India Insight

Movie Review: Queen

March 6, 2014

(Any opinions expressed here are those of the author and not of Thomson Reuters)

At one point in Vikas Bahl’s “Queen”, lead character Rani has too much to drink on the streets of Paris. She bursts into loud sobs over her broken marriage, but perks up when she hears a Hindi song. Kangana Ranaut, who plays Rani, changes her body language in a flash, easily transitioning from despair to euphoria.

It is Ranaut’s ownership of the character, as well as director Bahl’s conscious attempt at a subtle, screwball comedy that makes “Queen” soar, making it a film where viewers root for the main character and find her naivete charming.

Rani (‘Queen’ in Hindi) is a timid Delhi girl, one who never disobeys her parents and holds her fiancé in such high regard that she declines a job offer because he doesn’t want her to work.

When the film begins, Rani is starry-eyed with excitement that she’s getting married in a couple of days and will live in London after honeymooning in Paris, a city she says is her favourite. But a few hours later, those dreams are shattered — she has been dumped at the altar by her chauvinistic, insensitive fiancé, and all she can think of is the honeymoon in Paris.

So she decides to go alone, perhaps more to get away from sympathetic relatives at home. Once in Paris, she almost forgets her heartbreak thanks to Vijaylaxmi, a free-spirited waitress who takes Rani under her wing and shows her how to have a good time. It’s with Vijaylaxmi and the three male room-mates that Rani stumbles upon in her hostel room in Amsterdam on the next leg of her journey, that she discovers herself and finds her voice.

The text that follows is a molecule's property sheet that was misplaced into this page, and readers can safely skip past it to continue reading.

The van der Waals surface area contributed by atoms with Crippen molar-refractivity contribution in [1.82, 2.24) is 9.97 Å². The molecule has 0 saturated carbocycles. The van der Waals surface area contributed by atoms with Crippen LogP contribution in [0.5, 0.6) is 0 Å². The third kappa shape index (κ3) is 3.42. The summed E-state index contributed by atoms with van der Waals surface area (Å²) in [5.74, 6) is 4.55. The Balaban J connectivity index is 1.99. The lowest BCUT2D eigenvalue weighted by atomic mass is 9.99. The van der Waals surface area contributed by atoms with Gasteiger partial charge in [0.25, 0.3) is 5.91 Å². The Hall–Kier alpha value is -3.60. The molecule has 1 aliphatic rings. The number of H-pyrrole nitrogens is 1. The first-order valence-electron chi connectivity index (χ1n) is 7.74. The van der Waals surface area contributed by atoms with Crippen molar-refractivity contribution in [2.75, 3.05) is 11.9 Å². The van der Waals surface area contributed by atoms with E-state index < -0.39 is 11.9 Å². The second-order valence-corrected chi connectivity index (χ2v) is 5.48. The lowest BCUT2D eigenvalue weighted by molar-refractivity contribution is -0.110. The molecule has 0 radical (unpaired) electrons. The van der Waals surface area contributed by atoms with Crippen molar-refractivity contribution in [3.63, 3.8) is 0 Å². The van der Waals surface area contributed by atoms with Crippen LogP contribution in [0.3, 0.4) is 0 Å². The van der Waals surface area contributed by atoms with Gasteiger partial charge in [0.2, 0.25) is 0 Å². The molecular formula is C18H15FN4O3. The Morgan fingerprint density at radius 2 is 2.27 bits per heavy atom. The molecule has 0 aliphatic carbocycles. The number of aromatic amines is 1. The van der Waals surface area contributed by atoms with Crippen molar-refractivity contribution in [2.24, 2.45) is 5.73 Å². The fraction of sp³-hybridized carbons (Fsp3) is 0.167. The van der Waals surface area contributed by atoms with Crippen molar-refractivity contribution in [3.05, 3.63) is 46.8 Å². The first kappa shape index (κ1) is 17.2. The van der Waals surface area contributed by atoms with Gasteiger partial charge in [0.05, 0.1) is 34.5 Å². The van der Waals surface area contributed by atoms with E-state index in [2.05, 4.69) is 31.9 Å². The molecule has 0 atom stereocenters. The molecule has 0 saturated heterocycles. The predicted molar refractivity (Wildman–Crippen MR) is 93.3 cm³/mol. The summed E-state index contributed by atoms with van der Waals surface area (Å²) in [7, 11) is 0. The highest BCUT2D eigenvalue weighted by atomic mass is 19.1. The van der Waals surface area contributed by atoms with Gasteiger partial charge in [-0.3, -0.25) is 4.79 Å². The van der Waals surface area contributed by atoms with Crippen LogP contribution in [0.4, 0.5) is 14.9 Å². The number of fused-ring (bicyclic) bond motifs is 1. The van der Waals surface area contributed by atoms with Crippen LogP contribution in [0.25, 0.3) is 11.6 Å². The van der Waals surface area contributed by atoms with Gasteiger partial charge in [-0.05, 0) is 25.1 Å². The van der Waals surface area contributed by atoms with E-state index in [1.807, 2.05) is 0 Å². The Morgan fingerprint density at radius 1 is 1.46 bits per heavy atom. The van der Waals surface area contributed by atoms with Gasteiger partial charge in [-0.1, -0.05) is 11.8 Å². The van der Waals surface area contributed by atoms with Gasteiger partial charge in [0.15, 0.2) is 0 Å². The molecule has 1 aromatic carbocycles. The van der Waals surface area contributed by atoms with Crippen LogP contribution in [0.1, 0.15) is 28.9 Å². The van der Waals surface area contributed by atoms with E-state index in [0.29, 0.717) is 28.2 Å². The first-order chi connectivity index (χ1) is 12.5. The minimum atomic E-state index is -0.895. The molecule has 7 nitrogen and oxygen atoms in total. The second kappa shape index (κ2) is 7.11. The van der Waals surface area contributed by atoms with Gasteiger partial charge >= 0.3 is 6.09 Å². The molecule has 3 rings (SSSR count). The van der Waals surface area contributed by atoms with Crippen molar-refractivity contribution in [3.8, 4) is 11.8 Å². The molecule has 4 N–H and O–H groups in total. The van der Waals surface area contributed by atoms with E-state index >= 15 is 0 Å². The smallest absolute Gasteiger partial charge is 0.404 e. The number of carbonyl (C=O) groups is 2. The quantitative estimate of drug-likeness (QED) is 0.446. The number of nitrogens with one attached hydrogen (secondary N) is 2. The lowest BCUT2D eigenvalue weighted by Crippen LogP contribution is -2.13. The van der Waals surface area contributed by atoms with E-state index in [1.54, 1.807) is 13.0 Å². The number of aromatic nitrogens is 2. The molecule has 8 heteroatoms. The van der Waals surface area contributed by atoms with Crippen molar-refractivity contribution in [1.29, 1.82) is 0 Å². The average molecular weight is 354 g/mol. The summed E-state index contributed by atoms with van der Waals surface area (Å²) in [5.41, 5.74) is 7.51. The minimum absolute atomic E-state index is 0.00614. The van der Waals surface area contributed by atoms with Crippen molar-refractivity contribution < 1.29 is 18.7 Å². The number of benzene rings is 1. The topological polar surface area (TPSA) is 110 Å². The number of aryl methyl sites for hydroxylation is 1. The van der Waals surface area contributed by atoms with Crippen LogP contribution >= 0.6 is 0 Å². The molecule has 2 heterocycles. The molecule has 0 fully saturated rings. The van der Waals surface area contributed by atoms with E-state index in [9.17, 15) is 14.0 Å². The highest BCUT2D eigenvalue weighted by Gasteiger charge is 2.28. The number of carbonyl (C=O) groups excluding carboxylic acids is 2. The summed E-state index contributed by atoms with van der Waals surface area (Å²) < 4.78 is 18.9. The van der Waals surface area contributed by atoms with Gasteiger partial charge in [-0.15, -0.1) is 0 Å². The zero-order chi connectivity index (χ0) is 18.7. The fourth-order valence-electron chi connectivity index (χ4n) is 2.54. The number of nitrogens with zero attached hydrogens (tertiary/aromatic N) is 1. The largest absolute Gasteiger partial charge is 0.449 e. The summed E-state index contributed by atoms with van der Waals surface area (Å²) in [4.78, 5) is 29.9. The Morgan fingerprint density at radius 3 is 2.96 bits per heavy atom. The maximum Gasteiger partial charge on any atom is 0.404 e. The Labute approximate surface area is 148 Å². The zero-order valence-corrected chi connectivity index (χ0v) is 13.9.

The entire film is just that – Rani’s coming of age. But except for 20 minutes towards the end when the theme starts getting repetitive, you are not likely to get bored. Bahl populates his film with endearing characters, including Taka, Rani’s chirpy Japanese roommate with a sad past; and Oleksandr, the Russian artist who treats Rani with disdain before warming up to her.

Yet, even a premise that has so much potential can be wasted if it stretches on for too long. It is almost as if Bahl had so many good ideas to depict Rani’s new personality that he didn’t want to let go. So there is a rock concert; a panipuri making competition; an altercation with an Italian chef; and what not. We get it — she’s turned over a new leaf. The desire to put everything in is what ruins the overall effect of “Queen”.

Nevertheless, this is a fun film, and the lead performance makes a difference. After “Dedh Ishqiya”,Hasee Toh Phasee”,Highway” and now “Queen”, it seems Bollywood is finally getting rid of the coy, virtuous heroine for good. That might be the best thing that’s happened this year.

(Follow Shilpa on Twitter at @shilpajay. This article is website-exclusive and cannot be reproduced without permission)

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